Richard Woodman | LLOYD’S LIST
SEVERAL years ago I stood guard over a recent wreck in the same waters in which the British fishing vessel Etoile des Ondes was sunk on December 20, 2009. It was our statutory duty to ascertain the least depth over the wreck in order to determine whether it required marking and it was late in the day when we arrived on scene.
With the sinking and rescue completed, and ambiguous information over the precise position, it took some time for our sonar to locate our objective, and the key to the solution was the stink of oil on the evening air. With the onset of night, a moderate sea and low swell, it was imprudent to manoeuvre the ship over the wreck, owing to the likelihood of heavy polypropylene mooring ropes secured to the wreck, trailing on the surface.
Such obstructions were dangerous to us, with the risk of fouling our propellers, and equally so to passing shipping. We therefore took up station as close to the wreck as was practicable, stemmed the tide, hoisted our wreck-marking lights, prepared our maroons and settled down for a long night.
It turned out to be one of the worst in my professional life. I was not new to the task and knew it for a real hazard. My vessel was vulnerable — I could only move off station if I was in danger of being run down. I will spare you the details; suffice it to say when day broke and we sent the boats away to take preliminary soundings before we attempted to remove the mooring ropes that were indeed there, and pass the ship over the wreck, I had sufficient material for the opening two chapters of a novel.
What struck me at the time was the complete lack of sea-sense on the bridges of a number of outbound ships which took no notice of our signals, ignored our VHF calls and only reacted when our searchlight and the flash and explosions of our maroons alerted the watch.
We concluded that, having escaped the confines of the English Channel, these guys were heady with the freedom of the Atlantic opening ahead of them. In fact, it was a marker of the culture change that I have since noticed grow like fungus on board the bridges of many, many ships. In short, I was not surprised to read of the facts of the loss of the Etoile des Ondes revealed by the MAIB Safety Digest 1/2010 and reported by this newspaper on June 28. I was, nevertheless, dismayed.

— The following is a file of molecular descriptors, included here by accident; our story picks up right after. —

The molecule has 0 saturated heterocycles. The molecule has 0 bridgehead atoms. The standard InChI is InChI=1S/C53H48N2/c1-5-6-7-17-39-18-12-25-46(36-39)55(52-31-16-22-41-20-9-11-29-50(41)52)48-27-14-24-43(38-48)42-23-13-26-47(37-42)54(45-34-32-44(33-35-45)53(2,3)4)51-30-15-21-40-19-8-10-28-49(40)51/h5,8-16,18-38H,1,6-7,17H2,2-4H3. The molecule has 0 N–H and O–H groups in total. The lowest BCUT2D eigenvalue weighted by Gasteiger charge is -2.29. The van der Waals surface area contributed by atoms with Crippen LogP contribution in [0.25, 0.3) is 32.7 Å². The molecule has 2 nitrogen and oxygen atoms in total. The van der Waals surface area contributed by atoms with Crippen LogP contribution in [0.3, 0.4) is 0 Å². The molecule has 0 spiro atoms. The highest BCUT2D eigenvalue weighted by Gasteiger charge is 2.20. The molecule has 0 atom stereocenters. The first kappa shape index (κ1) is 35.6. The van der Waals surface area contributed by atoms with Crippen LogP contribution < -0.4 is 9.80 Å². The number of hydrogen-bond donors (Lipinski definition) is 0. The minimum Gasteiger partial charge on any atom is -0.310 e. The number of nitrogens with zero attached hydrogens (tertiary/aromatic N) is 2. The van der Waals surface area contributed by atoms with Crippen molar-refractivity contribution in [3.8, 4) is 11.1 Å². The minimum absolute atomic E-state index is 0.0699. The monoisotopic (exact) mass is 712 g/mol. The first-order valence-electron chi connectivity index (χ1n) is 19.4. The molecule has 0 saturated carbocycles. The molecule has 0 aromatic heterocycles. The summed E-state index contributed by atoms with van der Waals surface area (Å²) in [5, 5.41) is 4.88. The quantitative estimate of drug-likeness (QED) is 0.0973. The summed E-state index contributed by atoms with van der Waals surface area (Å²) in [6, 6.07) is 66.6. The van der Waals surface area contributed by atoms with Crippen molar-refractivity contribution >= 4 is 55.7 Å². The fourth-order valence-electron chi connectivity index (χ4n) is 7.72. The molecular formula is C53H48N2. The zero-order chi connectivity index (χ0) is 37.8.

The well-meant legislation, codification, best-practice guidelines and so on that have thundered upon the heads of hapless seafarers in the past three decades has appalled the old guard like myself, who were more-or-less trained to do the job properly and left to get on with it.
Ours was a system that had weaknesses, relied upon the individual and had of itself caused marine disasters, but the essential culture was correct, even when the specific case let it down. But I write as one whose correspondence and conversation with active mariners provides a stream of anecdotal evidence.
Such men and women cannot themselves blow whistles, but there will be many more fine young men like Chris Wadsworth cut down by negligence and ignorance if the problem is not addressed.
Along with containers, super-ships and the economic imperatives that drive down crew size, a more insidious worm has got into the guts of shipping. It is a complex, many-wrinkled worm, but its manifestation is of diminishing competence among many mariners; and, since it is a cultural failing, while they may personally contribute to the specific case, it is not their own fault. Something has been lost, something vital — an instinctual, intuitive quality of sea-sense. It is an awareness of one’s environment.